Prelude To War:

PrintPrintEmailEmail One of the strongest causes of unrest among [the Indians] … was the fact that the promises made to induce them to go on to reservations were not always carried out by the government authorities. They had been removed from … the ranges of the buffalo, but under distinct treaty stipulation that they were to be provided with shelter, clothing, and sustenance. … They were sometimes for weeks without their rations. Their annual allowance of food was usually exhausted in six or seven months. …

By early 1874 the food-supply problem was becoming more and more critical. In March the chief clerk of the Central Superintendency toured the agencies and reported “very discouragingly” on the supply situations, especially at Fort Sill, the Kiowa-Comanche agency. He wrote that even Satanta and Lone Wolf, conceded to be the Kiowas’ two biggest “problem” chiefs where pacification was concerned, ”… are peaceably disposed, but the want of something to eat at the very commencement of the [spring] raiding season seems to me most suicidal.”

During April and May, Agent James M. Haworth also wrote urgent letters about the lack of supplies. “Our sustenance is getting very low,” he warned the Commissioner of Indian Affairs on April 8, “& unless more is purchased soon we will be left with nothing to give them and they caused to seek it in other channels, which would be very unfortunate at this season of the year.” On April 20 Haworth reported to Enoch Hoag at the Central Superintendency: “This week’s issue will exhaust our supply of flour, which now amounts to only half rations. My teams are gone on the hunt for sugar, and coffee. I hope to have them back by issue day. …” His May 6 report said almost wistfully: “Issue day is almost here, only one night off, and the sugar and coffee not here. …”

Such was the situation when Big Bow, a Kiowa war chief, came in for rations on May 7- Obviously discouraged, the chief said, according to Haworth,

We come in from our camps on issue day, to get our rations, only we find little here. We carry that home, divide around among the people. It is soon gone, and our women and children begin to cry with hunger, and that makes our hearts feel bad. A white man’s heart would soon get bad to see his wife and children crying for something to eat, when he had nothing to give them.

A couple of weeks later Haworth indicated the lack of food was also responsible for the disaffection of the* Comanches, stating that it was becoming increasingly difficult for those peaceably inclined to maintain any influence when keeping the “good path” was rewarded with hunger and priva’fcon. “If I had supplies on hand,” he wrote, “to help those who wanted to do right, it would be a great help to them. … Our scarcity of supplies is one of our greatest—- in fact, is the greatest drawback, in governing these people. Give me plenty of supplies, and I will exert a controlling influence over them.”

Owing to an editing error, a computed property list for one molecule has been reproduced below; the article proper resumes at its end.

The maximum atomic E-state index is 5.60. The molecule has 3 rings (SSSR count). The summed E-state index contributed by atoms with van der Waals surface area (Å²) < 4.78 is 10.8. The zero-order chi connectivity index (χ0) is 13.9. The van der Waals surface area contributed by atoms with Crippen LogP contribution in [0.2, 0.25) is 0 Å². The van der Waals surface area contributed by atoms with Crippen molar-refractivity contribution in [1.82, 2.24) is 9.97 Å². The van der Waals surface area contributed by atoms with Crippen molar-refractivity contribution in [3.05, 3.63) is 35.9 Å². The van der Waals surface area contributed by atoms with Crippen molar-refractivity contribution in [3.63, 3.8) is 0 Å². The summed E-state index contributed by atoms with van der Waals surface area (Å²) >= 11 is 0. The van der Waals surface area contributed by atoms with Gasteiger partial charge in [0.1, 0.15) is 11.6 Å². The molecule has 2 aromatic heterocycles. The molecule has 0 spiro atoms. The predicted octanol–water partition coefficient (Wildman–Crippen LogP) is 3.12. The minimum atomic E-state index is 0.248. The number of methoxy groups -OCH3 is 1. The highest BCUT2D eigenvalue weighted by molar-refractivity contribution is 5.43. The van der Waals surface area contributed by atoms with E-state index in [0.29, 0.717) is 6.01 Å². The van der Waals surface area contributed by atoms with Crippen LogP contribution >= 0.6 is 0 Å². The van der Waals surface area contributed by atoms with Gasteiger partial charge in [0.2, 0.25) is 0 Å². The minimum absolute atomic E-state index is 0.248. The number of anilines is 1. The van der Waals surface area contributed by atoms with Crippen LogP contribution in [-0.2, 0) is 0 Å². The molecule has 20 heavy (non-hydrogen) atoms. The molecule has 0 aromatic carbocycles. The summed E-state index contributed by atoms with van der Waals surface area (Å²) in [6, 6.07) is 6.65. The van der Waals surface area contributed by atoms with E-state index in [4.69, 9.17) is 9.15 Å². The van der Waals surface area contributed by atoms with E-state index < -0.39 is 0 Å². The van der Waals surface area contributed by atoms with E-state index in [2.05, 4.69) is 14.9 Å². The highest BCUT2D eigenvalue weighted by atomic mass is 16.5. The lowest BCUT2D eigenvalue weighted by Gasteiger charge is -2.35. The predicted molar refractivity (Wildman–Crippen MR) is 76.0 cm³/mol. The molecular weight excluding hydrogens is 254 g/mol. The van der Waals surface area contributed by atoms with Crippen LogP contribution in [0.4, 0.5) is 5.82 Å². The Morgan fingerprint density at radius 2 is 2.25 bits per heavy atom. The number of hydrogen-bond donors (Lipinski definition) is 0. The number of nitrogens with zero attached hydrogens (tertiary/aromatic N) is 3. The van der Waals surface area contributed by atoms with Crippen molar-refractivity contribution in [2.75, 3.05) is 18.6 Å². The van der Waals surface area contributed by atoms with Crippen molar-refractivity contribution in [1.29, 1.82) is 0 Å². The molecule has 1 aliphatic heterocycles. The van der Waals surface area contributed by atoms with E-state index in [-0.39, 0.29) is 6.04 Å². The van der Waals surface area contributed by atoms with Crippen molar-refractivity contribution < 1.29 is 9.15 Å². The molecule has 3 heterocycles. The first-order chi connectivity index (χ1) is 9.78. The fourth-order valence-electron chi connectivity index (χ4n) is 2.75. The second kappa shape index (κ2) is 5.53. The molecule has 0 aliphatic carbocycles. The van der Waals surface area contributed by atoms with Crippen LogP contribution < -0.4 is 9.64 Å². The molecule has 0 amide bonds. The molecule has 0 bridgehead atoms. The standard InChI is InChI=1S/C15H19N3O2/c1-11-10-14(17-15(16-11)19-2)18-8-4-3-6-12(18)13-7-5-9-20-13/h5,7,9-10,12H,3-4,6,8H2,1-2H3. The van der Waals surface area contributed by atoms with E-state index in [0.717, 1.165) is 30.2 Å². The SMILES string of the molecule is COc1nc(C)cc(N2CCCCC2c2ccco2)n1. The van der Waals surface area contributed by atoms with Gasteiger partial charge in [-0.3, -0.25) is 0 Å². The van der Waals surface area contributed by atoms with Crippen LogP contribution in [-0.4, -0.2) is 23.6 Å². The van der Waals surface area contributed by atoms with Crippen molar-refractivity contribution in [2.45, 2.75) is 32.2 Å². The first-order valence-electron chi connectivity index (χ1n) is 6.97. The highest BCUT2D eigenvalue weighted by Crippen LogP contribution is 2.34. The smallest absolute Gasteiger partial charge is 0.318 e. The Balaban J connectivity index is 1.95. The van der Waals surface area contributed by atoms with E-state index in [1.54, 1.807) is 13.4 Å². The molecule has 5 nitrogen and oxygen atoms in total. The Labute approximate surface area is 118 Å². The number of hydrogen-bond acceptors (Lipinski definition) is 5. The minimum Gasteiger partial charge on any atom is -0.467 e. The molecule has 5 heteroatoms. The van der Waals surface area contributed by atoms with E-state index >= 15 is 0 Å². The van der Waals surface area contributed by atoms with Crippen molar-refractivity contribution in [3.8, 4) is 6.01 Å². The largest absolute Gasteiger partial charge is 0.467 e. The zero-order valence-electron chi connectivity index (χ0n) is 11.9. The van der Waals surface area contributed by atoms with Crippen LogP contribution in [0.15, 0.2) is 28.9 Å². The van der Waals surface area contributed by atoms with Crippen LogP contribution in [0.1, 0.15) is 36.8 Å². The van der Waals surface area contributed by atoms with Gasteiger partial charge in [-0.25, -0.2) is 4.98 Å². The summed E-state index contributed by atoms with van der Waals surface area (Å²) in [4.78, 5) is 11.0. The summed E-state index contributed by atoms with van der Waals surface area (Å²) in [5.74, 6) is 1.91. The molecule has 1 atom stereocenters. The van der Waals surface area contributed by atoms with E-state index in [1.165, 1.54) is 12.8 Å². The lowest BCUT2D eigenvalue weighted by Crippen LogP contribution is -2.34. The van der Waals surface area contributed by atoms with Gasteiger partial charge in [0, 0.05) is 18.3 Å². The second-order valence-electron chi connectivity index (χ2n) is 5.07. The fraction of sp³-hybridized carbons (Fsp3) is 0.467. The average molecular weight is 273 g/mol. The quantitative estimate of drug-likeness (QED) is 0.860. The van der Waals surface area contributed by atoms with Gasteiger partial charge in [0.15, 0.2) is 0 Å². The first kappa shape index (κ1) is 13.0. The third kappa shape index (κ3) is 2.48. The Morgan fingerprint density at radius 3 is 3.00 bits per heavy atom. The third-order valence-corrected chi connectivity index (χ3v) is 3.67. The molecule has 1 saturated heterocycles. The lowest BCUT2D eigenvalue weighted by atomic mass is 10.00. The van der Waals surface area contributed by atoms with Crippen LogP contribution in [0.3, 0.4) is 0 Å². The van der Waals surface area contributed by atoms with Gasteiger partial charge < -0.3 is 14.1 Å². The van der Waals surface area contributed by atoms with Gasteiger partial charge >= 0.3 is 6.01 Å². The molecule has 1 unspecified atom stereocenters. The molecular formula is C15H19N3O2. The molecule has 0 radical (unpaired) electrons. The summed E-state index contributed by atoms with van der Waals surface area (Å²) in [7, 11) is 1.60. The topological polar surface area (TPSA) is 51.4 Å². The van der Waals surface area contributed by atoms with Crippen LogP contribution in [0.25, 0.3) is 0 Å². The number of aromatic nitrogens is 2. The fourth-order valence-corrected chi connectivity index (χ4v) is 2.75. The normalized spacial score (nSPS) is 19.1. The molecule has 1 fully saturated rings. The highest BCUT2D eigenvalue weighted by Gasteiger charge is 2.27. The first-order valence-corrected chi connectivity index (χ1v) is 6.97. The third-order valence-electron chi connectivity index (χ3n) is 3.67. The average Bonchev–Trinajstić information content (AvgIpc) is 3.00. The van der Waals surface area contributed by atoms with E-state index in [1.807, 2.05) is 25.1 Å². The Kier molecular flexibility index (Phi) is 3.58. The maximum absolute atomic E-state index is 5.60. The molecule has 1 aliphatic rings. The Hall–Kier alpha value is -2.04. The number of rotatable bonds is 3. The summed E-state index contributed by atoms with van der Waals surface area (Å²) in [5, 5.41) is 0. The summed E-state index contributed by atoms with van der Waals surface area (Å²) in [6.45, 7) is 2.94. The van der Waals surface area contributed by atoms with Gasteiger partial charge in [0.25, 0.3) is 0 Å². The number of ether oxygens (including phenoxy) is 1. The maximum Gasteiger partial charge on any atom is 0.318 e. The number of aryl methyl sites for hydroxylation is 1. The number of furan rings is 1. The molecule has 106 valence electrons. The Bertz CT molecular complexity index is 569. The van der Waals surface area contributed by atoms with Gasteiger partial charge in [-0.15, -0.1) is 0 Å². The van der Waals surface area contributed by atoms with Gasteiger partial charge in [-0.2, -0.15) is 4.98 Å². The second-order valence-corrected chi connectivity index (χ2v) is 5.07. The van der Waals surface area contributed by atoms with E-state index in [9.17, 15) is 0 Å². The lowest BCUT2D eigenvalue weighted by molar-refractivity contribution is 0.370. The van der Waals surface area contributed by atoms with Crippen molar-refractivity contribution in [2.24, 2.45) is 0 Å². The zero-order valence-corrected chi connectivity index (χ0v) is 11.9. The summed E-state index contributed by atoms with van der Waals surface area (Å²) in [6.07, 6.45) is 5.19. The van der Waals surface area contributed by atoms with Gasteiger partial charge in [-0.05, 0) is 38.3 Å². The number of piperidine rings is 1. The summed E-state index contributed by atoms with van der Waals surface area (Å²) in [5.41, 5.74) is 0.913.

At the Darlington agency, meanwhile, Agent John Miles was experiencing every bit as difficult a time obtaining food for his Cheyennes and Arapahos. On March 21, 1874, an opportunity presented itself for Miles to pacify a large portion of the Cheyennes, as 140 lodges came into the agency, led by Chiefs Minimic, White Shield, and Old Whirlwind. With them, very significantly, was White Horse, head chief of the historically implacable Dog Soldiers. It was, wrote Miles, the very first time any of the Dog Soldiers had come in for rations; they said the buffalo were scarce, and Miles believed they would stay in as long as he could feed them. But, he wrote ominously to Hoag in begging for more supplies, “We will soon be out of rations, and thou can then judge of our situation.” Ten days later the warning took on an increased urgency: “We now have at this Agency over 500 lodges of Cheyennes and Arapahoes. …” Only Grey Beard and his sixty lodges were still out, and they were expected any day. “Our coffee, sugar, & bacon is exhausted,” Miles continued, “and the beef contractor is considering whether he can furnish any more beef. … We cannot afford to let these people leave the Agency just at this time. They could not find buffalo nearer than 150 miles, and that in the direction of western Texas, just the place that we do not want them to go. …”

Miles was, in addition, expecting a visit from a party of thirty Northern Arapahos under Chief Plenty Wolf. “They must be treated well,” he wrote, or they could persuade his own Indians to forsake the agency and return to the plains, a danger heightened by Plenty Wolfs report on the disappearance of the buffalo. His band’s trek southward had taken some three months, during which time “they saw but two buffalo en route.”

No additional rations came, however. By April 4 Grey Beard had arrived, accompanied by another of the less friendly chiefs, Heap of Birds, which meant that virtually every Southern Cheyenne and Arapaho belonging to Miles’s agency was present, accounted for, and hungry: “It is very important NOW that these people be fed

His ration supply dwindled away steadily, until by the second week in May, Miles had, however reluctantly, been obliged to release those who wished to go west and find what buffalo they could. Thus, to Miles’s intense frustration and dismay, the Cheyennes were forced to compete widi die white buffalo-hunters from Kansas for the last large segment of the Great Southern herd of buffalo, whose migration was at that time carrying it across the Staked Plains of the Texas panhandle.